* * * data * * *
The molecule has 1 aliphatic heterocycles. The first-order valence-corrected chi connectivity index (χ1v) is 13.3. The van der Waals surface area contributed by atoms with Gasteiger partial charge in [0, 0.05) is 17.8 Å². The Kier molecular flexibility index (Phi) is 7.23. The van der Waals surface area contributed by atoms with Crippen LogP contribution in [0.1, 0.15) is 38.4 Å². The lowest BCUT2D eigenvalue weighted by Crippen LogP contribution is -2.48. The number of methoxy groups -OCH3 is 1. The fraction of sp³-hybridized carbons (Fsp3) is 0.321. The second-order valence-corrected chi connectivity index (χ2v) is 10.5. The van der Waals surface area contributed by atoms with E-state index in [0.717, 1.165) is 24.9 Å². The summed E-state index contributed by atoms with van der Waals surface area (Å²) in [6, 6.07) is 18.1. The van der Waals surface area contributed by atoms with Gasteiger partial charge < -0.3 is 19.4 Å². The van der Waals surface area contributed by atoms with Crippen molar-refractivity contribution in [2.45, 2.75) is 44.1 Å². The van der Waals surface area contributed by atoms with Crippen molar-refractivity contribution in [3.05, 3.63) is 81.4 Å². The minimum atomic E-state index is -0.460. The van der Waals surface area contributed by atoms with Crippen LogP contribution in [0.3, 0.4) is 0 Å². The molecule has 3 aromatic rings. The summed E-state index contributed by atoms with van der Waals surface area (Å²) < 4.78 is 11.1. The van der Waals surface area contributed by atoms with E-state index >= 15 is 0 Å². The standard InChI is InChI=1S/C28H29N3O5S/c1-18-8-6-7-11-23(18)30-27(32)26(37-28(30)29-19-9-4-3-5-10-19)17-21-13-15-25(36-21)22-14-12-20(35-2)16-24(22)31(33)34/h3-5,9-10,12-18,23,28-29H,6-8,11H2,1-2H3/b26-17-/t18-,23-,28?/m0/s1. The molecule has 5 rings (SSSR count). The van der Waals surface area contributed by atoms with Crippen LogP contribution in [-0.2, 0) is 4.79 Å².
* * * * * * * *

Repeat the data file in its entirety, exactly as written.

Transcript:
The molecule has 1 aliphatic heterocycles. The first-order valence-corrected chi connectivity index (χ1v) is 13.3. The van der Waals surface area contributed by atoms with Gasteiger partial charge in [0, 0.05) is 17.8 Å². The Kier molecular flexibility index (Phi) is 7.23. The van der Waals surface area contributed by atoms with Crippen LogP contribution in [0.1, 0.15) is 38.4 Å². The lowest BCUT2D eigenvalue weighted by Crippen LogP contribution is -2.48. The number of methoxy groups -OCH3 is 1. The fraction of sp³-hybridized carbons (Fsp3) is 0.321. The second-order valence-corrected chi connectivity index (χ2v) is 10.5. The van der Waals surface area contributed by atoms with E-state index in [0.717, 1.165) is 24.9 Å². The summed E-state index contributed by atoms with van der Waals surface area (Å²) in [6, 6.07) is 18.1. The van der Waals surface area contributed by atoms with Gasteiger partial charge < -0.3 is 19.4 Å². The van der Waals surface area contributed by atoms with Crippen molar-refractivity contribution in [2.45, 2.75) is 44.1 Å². The van der Waals surface area contributed by atoms with Crippen molar-refractivity contribution in [3.05, 3.63) is 81.4 Å². The minimum atomic E-state index is -0.460. The van der Waals surface area contributed by atoms with Crippen LogP contribution in [0.3, 0.4) is 0 Å². The molecule has 3 aromatic rings. The summed E-state index contributed by atoms with van der Waals surface area (Å²) < 4.78 is 11.1. The van der Waals surface area contributed by atoms with E-state index >= 15 is 0 Å². The standard InChI is InChI=1S/C28H29N3O5S/c1-18-8-6-7-11-23(18)30-27(32)26(37-28(30)29-19-9-4-3-5-10-19)17-21-13-15-25(36-21)22-14-12-20(35-2)16-24(22)31(33)34/h3-5,9-10,12-18,23,28-29H,6-8,11H2,1-2H3/b26-17-/t18-,23-,28?/m0/s1. The molecule has 5 rings (SSSR count). The van der Waals surface area contributed by atoms with Crippen LogP contribution in [-0.2, 0) is 4.79 Å².